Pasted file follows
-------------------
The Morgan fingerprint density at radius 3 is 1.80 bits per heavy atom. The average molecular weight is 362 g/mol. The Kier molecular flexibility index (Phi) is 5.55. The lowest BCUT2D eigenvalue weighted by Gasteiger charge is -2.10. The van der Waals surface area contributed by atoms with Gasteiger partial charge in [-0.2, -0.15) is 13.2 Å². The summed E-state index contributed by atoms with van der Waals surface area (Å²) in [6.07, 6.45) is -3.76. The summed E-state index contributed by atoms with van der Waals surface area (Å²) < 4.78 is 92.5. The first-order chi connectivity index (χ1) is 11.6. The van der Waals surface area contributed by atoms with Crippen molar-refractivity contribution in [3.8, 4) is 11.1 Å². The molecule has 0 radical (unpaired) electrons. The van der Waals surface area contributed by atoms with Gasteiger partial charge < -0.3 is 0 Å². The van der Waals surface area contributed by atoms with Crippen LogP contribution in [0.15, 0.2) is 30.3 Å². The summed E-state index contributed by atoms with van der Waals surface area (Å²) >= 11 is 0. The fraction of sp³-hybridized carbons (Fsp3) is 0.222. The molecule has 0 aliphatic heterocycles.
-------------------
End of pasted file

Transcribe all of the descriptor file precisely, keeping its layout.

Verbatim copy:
The Morgan fingerprint density at radius 3 is 1.80 bits per heavy atom. The average molecular weight is 362 g/mol. The Kier molecular flexibility index (Phi) is 5.55. The lowest BCUT2D eigenvalue weighted by Gasteiger charge is -2.10. The van der Waals surface area contributed by atoms with Gasteiger partial charge in [-0.2, -0.15) is 13.2 Å². The summed E-state index contributed by atoms with van der Waals surface area (Å²) in [6.07, 6.45) is -3.76. The summed E-state index contributed by atoms with van der Waals surface area (Å²) < 4.78 is 92.5. The first-order chi connectivity index (χ1) is 11.6. The van der Waals surface area contributed by atoms with Crippen molar-refractivity contribution in [3.8, 4) is 11.1 Å². The molecule has 0 radical (unpaired) electrons. The van der Waals surface area contributed by atoms with Gasteiger partial charge < -0.3 is 0 Å². The van der Waals surface area contributed by atoms with Crippen LogP contribution in [0.15, 0.2) is 30.3 Å². The summed E-state index contributed by atoms with van der Waals surface area (Å²) >= 11 is 0. The fraction of sp³-hybridized carbons (Fsp3) is 0.222. The molecule has 0 aliphatic heterocycles.